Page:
Just when you think you’ve seen it all, a video like this comes around and leaves you speechless. One even struggles to come up with the words to accurately describe how insanely cool this video of Australian motorcycle rider and all-around daredevil Robbie Maddison is.

What you’re about to see here is the real deal. There’s no CGI or anything of the sort. Just breathtaking footage of Maddisson not only riding across the water on his motorbike, but actually using it to surf the famously challenging Teahuo’po wave in Tahiti.

An achievement two years in the making, this is without question one of the coolest stunts we’ve seen in a long time.

DON’T MISS: Latest big iPhone 6s leak finally answers the question on everyone’s mind

Absolutely insane.

As for the whole story behind the adventure, Transworld Motorcross has an awesome behind the scenes recap of everything that went into making the video above a reality.

Thinking two steps ahead is a gift/curse that Maddison is burdened with, and he didn’t simply set his sights on riding across water but on riding a wave in the ocean. And, of course, not just any wave would do, it had to be the legendary Teahupo’o reefbreak in Tahiti, French Polynesia.

Maddison’s early attempts involved a Honda CR500R, outfitted with two skis: one beneath the front wheel and a larger one that extended from beneath the frame back to the rear wheel, which was outfitted with a paddle tire normally used for dune riding. With no existing “water bike” projects to learn from, Maddison and his team experimented with a wide range of options, including dozens of different ski and tire options, and even a booming KTM 450 SX-F four-stroke. “Contrary to what you might assume, the overall power output of the bike didn’t have that much effect on its ability to ride across the water,” says Maddo’s mechanic, Buddy Morgan. “Instead, it was the shape and angle of the skis and the number of paddles on the rear tire that made the most difference.” As one might think with such a project involving so much trial and error, sinking the bike was a very real part of the learning curve. “I’d say that through the entire project, we sank the bike 30 to 40 times,” explains Morgan, who was faced with a five-hour workload every time the motorcycle was submerged.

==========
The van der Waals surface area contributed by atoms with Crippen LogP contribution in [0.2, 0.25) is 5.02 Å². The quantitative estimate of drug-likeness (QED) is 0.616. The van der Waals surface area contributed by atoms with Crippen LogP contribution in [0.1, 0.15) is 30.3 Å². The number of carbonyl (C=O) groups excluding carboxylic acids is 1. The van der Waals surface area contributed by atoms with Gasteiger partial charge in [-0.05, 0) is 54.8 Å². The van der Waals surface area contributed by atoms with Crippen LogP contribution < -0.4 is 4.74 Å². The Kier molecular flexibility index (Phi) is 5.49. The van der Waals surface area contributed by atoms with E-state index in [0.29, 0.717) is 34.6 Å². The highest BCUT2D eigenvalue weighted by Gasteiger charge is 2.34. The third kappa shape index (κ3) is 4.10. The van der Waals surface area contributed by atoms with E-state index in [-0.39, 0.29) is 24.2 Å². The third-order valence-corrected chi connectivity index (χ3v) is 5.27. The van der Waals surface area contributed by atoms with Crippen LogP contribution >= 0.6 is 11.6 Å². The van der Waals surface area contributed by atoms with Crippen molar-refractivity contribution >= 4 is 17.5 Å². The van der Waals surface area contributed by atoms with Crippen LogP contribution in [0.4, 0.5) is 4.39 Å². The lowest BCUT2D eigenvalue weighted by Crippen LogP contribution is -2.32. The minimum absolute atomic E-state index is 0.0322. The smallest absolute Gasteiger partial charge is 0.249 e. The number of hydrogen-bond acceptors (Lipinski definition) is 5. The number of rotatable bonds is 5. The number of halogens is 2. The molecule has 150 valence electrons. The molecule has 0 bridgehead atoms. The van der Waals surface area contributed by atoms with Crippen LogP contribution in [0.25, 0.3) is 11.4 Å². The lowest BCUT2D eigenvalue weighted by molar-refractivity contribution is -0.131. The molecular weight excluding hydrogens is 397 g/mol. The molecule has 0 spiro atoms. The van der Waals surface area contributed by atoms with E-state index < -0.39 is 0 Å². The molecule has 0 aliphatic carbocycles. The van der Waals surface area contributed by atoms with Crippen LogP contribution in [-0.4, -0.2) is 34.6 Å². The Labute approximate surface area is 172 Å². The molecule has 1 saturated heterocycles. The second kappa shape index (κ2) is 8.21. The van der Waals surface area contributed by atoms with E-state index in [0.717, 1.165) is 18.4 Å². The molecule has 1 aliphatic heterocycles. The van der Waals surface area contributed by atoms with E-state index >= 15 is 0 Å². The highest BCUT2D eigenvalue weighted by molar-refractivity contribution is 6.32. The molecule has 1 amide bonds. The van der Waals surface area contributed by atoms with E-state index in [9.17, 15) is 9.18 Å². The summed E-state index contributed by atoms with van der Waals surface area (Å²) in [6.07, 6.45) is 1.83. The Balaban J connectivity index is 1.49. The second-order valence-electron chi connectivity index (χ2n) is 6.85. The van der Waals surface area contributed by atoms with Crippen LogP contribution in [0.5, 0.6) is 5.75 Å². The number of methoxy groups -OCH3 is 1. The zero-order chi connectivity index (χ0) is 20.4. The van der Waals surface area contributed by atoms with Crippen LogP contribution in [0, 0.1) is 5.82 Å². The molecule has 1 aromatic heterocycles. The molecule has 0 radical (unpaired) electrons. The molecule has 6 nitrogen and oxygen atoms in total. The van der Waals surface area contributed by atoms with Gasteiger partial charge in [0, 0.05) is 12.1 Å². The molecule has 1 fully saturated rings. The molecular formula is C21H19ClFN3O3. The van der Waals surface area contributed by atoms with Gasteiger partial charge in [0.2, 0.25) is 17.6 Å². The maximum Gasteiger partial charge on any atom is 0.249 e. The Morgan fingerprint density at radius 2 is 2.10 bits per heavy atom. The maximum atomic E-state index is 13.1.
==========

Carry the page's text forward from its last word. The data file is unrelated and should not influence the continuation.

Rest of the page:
Not surprisingly, the numerous trial and error runs would sometimes result in serious injuries. “Over the past two years of working on this,” Maddisson explains, “I’ve dislocated my shoulder, broken my ankle, and had a few concussions.”

The entire article is a fascinating read and well worth checking out.

Now as for what’s it like riding a wave on a motorbike? Well it’s certainly not for the faint of heart, as evidenced by the tweet below.

Going into further detail, Maddison relayed the following during an interview with Surfer:

The thing that sticks with me the most after that whole experience was how physically demanding it was. Honestly, I really thought that getting the right wave would have been easier [Laughs]. I don’t think the photos or video show how physical it was. You can’t see that when the wave broke right behind me, I honestly thought that might be the end of my life. I’ve never felt like I was in the wrong place at the wrong time more than I did right there. It was a near-death experience. At the end of the day, the images and footage say something pretty awesome, but the ferocity and how gnarly that thing was can’t really be put into words.

It’s hard to argue with that.

View Comments